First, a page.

The apostle John in his Revelation speaks of this image change. John views a wonderful scene in chapter 7. The saints in heaven are basking in the presence of the Savior. This picture assures us of His presence here and now. He's a Shepherd who reigns for all eternity, and His flock will reign with him. John says that his flock "washed their robes and made them white in the blood of the Lamb" (Rev. 7:14). They will be "before the throne of God, and they serve Him day and night in His sanctuary . . . no longer will they hunger; no longer will they thirst; no longer will the sun strike them, or any heat" (Rev. 7:15-16). Notice the image change. "Because the Lamb who is at the center of the throne will shepherd them; He will guide them to springs of living waters, and God will wipe away every tear from their eyes" (Rev. 7:17 HCSB).

B. The Shepherd will lead us home

We will be in the eternal green pastures, beside the living waters. We will be home. We will not be hungry or thirsty. We will not experience hurt or pain. All of our suffering and tears will be wiped away. On the other side in the great tomorrow, there will be no more sorrow, no more disappointment, no more losses, no more funerals, no more scars, no more guilt, no more cancer, no more failure, no more sadness, no more hatred, no more violence.


If Easter teaches us anything it teaches us to wait. On Friday Jesus hung on the cross. By all outward signs, it looked at if Satan had won. The Lamb had been slain. Easter reminds us that it may be Friday, but Sunday is coming. The Lamb that died would rise to live again as "the shepherd and guardian of your souls" (1 Pe. 2:25). In our present world, we will experience disappointment and discouragement, but hold on. Just wait. Today we may shed tears of defeat, but tomorrow we will shout the songs of victory. And it's because a Shepherd became a Lamb and became a Shepherd again.


He Took My Place: It was February 1941, in Auschwitz, Poland. Maxmillan Kolba was a Franciscan priest put in the infamous death camp for helping Jews escape Nazi terrorism. Months went by, and in desperation an escape took place. The camp rule was enforced. Ten people would be rounded up randomly and herded into a cell where they would die of starvation and exposure as a lesson against future escape attempts. Names were called.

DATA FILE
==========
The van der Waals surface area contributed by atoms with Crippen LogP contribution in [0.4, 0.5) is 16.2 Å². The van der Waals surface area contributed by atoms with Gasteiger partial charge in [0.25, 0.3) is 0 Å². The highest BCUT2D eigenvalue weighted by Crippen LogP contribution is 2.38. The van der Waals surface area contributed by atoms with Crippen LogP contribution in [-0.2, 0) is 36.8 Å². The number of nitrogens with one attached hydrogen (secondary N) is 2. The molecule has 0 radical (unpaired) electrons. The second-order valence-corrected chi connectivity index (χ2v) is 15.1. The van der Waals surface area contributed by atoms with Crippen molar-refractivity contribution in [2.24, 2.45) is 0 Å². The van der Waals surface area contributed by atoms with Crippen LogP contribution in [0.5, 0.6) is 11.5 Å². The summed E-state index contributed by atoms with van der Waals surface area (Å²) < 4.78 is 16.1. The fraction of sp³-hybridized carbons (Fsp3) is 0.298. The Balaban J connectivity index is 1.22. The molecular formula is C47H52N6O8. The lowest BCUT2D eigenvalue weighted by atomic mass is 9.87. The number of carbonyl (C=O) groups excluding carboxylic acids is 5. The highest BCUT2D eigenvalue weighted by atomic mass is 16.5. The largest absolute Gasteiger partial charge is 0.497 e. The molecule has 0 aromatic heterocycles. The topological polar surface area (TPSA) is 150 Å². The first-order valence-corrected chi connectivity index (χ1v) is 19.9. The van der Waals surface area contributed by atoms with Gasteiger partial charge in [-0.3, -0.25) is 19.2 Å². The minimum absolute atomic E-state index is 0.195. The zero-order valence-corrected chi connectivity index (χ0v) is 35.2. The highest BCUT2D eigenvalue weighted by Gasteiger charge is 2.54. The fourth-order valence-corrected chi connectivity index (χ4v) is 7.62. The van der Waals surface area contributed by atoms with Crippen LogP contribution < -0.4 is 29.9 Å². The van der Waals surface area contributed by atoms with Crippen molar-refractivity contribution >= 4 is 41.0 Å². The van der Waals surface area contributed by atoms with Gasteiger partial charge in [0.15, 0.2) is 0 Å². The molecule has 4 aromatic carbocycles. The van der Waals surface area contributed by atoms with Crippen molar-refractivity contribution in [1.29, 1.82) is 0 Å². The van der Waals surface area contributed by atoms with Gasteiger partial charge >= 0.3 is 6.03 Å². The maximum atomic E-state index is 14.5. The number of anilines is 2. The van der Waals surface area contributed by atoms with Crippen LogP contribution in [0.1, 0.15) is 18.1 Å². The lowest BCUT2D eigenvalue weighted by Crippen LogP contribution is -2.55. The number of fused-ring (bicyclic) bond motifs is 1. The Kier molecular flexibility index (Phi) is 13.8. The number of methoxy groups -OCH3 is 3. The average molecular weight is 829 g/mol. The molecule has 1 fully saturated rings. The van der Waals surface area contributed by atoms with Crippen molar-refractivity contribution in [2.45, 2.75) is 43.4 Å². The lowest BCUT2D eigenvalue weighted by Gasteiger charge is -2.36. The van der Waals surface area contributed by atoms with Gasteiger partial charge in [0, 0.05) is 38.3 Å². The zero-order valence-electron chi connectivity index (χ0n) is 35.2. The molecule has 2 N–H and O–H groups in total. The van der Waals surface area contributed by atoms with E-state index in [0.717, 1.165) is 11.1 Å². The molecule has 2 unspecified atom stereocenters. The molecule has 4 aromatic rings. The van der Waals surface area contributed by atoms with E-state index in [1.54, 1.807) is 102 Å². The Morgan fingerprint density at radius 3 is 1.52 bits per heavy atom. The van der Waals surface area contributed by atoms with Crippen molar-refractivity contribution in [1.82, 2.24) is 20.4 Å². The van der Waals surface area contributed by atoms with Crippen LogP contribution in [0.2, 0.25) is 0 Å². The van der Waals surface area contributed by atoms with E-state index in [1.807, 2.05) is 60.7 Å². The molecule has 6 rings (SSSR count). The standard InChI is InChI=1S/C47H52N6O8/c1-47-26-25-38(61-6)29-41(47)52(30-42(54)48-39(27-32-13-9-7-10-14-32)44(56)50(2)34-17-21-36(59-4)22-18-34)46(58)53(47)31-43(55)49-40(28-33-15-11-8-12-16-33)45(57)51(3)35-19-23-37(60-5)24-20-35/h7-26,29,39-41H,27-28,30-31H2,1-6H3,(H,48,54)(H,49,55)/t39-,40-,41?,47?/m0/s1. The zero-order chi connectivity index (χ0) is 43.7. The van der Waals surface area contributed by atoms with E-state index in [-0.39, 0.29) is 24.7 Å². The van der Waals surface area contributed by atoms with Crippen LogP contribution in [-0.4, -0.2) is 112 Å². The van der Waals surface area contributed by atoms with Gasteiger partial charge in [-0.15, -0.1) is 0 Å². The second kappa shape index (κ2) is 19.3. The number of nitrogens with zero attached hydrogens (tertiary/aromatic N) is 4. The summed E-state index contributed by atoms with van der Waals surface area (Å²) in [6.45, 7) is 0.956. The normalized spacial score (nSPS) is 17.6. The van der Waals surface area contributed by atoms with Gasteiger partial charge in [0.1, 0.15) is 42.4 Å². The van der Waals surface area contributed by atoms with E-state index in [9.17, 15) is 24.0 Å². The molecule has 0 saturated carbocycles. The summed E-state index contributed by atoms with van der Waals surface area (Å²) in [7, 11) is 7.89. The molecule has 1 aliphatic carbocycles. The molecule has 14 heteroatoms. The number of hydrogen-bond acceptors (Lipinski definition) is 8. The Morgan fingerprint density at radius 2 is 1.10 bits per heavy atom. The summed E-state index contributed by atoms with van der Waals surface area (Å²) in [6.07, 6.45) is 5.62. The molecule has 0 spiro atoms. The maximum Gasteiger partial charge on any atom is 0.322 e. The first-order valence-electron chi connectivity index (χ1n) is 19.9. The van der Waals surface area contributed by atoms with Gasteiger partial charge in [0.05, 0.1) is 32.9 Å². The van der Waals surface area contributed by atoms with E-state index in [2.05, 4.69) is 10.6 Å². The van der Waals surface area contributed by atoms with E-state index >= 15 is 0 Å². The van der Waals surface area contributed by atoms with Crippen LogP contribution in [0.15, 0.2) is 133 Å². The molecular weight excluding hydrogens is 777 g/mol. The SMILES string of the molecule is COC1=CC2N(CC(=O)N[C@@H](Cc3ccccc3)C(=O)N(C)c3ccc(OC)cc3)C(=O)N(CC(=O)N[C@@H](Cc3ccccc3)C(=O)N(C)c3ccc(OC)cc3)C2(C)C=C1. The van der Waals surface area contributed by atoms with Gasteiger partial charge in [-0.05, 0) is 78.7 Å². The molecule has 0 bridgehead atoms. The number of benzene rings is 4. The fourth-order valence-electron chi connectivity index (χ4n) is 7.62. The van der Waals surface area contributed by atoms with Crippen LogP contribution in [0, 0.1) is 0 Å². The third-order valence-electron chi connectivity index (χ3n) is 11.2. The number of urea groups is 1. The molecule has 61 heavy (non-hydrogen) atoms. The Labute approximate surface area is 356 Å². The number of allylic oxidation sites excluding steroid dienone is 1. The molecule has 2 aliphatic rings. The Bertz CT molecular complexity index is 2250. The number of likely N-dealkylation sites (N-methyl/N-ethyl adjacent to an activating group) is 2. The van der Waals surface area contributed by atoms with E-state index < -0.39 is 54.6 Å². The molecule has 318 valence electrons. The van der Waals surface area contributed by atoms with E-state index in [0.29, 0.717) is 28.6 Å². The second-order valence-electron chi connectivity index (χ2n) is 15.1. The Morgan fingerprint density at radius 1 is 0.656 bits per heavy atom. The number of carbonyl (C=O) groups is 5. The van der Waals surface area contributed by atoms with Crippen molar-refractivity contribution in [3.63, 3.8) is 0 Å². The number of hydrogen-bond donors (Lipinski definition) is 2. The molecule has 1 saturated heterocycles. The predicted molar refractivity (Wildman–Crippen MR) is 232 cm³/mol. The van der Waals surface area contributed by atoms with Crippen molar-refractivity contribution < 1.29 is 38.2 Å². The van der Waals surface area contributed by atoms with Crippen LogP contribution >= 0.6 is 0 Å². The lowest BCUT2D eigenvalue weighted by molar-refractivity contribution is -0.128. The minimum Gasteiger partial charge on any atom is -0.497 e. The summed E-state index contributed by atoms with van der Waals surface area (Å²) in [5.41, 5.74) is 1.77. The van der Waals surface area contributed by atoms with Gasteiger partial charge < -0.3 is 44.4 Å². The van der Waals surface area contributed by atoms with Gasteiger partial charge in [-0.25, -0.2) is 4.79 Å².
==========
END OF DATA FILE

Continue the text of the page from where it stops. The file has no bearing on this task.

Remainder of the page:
A Polish Jew, Frandishek Gasovnachek, was called. He cried, "Wait, I have a wife and children!"

Kolba stepped forward and said, "I will take his place." Kolba was marched into the cell with nine others where he managed to live until August 14.

This story was chronicled on an NBC news special several years ago. Gasovnachek, by this time 82, was shown telling this story while tears streamed down his cheeks. A mobile camera followed him around his little white house to a marble monument carefully tended with flowers. The inscription read: IN MEMORY OF MAXIMILLAN KOLBA. HE DIED IN MY PLACE.

Every day Gasovnachek lived after 1941, he lived with the knowledge, "I live because someone died for me." Every year on August 14 he traveled to Auschwitz in memory of Kolba.

Thank You for Tomorrow: He was just a little fellow when his mother died. His father, in trying to be both mom and dad, had planned a picnic. The boy had never been on a picnic, so they made their plans, fixed the lunch, and packed the car for the picnic the next day.

When the boy went to bed he couldn't go to sleep. He tossed and turned, but his excitement got the best of him. Finally, he got out of bed, ran into the room where his father had already fallen asleep, and shook him.

His dad woke up. "What are you doing up? What's the matter?"

"I can't sleep," the boy explained.

"Why can't you sleep?"

"Daddy, I'm excited about tomorrow."

His father replied, "Well, son, I'm sure you are, and it's going to be a great day. But it won't be great if we don't get some sleep. So why don't you just run down the hall, get back in bed, and get a good night's rest."

The boy trudged off down the hall to his room and got into bed. Before long, sleep came - to the father, that is. It wasn't long thereafter that the little boy was back, pushing and shoving his father. Before his father opened his eyes, harsh words almost blurted out of his mouth, until he saw the expression on his son's face.

"What's the matter now, son?"

"Dad, I just wanted to thank you for tomorrow."

Rick Ezell is the pastor of First Baptist Greer, South Carolina. Rick has earned a Doctor of Ministry in Preaching from Northern Baptist Theological Seminary and a Master of Theology in preaching from Southern Baptist Theological Seminary. Rick is a consultant, conference leader, communicator, and coach.